Trip report E.W.Dijkstra, Marktoberdorf, 29 July - 10 Aug 1986.

With speakers from half a dozen nations and participants from two dozen, we formed a mixed lot; observing the different national prejudices and inclinations was both amusing and frightening. People from (sub)cultures in which topic X is well-established tended to show the attitude: "What Computing Science is really about is X.", and for X you may substitute: predicate calculus, typed λ-calculus and mathematical foundations, logic, denotational semantics, category theory, mechanization, or algebra. and, of course these views are all terribly incomplete and one-sided, no matter how consistent each of them may be in isolation. Personally I was relieved to see that my own X —viz. "the mastery of complexity"— is pretty broad. (That is probably why it has served me reasonably well for more than two decades.)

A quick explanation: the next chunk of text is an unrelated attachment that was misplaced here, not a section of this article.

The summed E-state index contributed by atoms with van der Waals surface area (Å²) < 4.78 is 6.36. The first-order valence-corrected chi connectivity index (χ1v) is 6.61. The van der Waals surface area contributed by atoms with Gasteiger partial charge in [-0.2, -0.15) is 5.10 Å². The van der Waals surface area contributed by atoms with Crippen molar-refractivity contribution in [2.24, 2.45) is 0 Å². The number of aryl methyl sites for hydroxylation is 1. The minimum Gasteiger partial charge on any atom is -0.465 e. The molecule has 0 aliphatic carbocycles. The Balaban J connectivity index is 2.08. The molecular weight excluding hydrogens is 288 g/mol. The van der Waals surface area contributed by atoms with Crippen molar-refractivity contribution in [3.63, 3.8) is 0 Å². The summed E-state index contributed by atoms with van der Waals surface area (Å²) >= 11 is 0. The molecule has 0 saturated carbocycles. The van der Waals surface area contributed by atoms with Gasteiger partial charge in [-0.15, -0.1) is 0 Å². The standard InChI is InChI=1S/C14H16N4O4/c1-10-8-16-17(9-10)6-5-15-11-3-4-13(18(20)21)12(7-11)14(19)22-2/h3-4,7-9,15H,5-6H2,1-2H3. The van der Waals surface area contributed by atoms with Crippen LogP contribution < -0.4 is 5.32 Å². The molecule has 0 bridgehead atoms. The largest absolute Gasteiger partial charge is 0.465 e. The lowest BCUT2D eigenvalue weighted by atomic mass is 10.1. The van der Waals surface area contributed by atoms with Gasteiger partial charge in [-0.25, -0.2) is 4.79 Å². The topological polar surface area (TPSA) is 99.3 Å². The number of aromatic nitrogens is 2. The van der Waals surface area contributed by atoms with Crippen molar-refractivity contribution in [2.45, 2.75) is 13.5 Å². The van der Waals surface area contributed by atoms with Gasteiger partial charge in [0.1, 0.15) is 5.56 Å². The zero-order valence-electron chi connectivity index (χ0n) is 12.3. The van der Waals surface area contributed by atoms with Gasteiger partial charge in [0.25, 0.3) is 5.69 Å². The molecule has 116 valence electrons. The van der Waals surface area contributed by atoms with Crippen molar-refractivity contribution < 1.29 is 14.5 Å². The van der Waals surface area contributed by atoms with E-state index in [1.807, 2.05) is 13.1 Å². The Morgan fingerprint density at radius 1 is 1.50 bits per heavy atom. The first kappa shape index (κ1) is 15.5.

Besides these technical differences, the participants had to cope with different educational philosophies; and so had the lecturers, who were blamed for their diversity. These differences were made the more confusing as they remained under the surface.

Crudely stated, the educational dilemma is whether we are aiming for (A) maximum competence, or (B) maximum number of graduates. In idealistic theory it need not be a dilemma —each student trained to his ability, etc.—, in practice it is: if essential topics or techniques are beyond the sophistication or intellectual energy of some students, view A blames those students (and tries to get them removed), while view B blames the topics (and tries to get them removed).